If you don’t have a fully documented and published content strategy you’re not alone, incredibly only a third of businesses do. The rest either don’t have a strategy at all or at best have only roughly outlined plans that aren’t known to the wider organisation. When you consider the value content delivers and the investment you make in it, it’s surprising that content strategy isn’t much more of a priority. 

Aside from it being a wasted opportunity, the consequences of not having a strategy mean you could be missing out on some real opportunities to get momentum behind your brand or mean that you’re scrabbling to support marketing goals. 

And preparing your content strategy needn’t be too hard. It might seem daunting to begin with but once you have it in place you are much more in control of your content and have something you can build on. So let’s take a look at it now! We’ll begin by breaking things down into some key steps.

Six steps to nailing it!

In this first of a two-part blog we’ll look at steps 1, 2 and 3. 

  1. Content audit 
  2. Marketing goals and strategy alignment
  3. Topic choice and format ideas
  4. Channel and measurement decisions
  5. Resourcing, budgeting & scheduling
  6. Periodic review and adjustment.

1. Content audit – what content do you already have?  

Start by doing a quick audit of your existing content and divide it into two main buckets – long term goal content and short term tactical content.

Your ongoing long term goal content is there to drive your thought leadership and brand, the sort of content that you can repurpose and the sort of content that’s at the top of the sales funnel. That’s the white papers, the case studies and the blogs, the broad strokes where you’re beginning to appeal to your audience, beginning to get their attention. Or the content that helps you to retain your customers, they know you’re good, they just need the reminder.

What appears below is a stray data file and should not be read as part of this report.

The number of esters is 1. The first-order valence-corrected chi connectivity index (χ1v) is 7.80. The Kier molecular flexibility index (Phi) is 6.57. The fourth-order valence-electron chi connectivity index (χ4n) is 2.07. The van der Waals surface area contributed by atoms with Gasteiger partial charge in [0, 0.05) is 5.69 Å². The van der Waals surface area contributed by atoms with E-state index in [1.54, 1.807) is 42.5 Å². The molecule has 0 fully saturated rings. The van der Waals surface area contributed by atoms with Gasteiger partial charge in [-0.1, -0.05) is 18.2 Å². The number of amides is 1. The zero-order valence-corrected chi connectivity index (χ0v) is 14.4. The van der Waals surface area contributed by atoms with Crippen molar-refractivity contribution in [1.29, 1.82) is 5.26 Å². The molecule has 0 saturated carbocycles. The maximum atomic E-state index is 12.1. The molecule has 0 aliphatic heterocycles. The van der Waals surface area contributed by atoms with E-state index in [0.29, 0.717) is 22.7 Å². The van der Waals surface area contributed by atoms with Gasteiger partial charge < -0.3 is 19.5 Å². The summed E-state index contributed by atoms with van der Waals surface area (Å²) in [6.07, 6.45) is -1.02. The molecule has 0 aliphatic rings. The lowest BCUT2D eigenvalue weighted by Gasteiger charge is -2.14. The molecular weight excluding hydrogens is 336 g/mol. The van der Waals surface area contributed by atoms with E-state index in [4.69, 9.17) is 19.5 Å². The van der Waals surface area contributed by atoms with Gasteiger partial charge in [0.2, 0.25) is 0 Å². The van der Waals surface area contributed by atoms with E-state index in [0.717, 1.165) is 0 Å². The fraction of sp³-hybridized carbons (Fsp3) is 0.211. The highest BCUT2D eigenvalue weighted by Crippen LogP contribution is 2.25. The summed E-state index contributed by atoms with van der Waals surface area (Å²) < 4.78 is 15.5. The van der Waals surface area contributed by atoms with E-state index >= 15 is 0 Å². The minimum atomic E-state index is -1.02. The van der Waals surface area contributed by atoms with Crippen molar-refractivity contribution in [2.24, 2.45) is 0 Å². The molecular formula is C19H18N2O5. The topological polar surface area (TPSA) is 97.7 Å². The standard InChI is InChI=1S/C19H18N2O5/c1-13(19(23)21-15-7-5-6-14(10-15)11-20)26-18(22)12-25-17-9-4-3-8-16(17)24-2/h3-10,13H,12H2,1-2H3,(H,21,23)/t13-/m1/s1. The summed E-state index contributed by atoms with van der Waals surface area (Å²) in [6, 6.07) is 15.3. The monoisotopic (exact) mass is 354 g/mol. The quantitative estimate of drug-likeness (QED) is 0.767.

Then you have the other bucket, your short term tactical content, the type you might tie to a definitive campaign or to a short term objective, such as a new product launch. This might be an infographic, a webinar or podcast or perhaps an eBook that unpacks what the new product is all about. 

Who were your targets and what were your messages?

Then note down who these pieces of content were for, tie them to your personas or your target audiences. When you’re doing this you might identify a hole in your content, you may not have given one particular persona or target audience the attention they deserved! It’s worth considering that if you’d had a content strategy you’d have seen this…

Try and define too what the challenge your persona/target had that your content was addressing, the content title might give it away but if not skim the content and note the drift of it.

Add all of this into a spreadsheet and, if you have the data, add a column for the distribution channel you used and your measurement of success. Your measurement of success can vary widely depending on the type of content but it could be number of downloads, bounce rates, contact details entered or social shares.

If one piece of content was the stand-out performer why do you think that was? What was the powerful message that struck your audience, what did they really like about it? How can you replicate that going forward and build on it with your content strategy?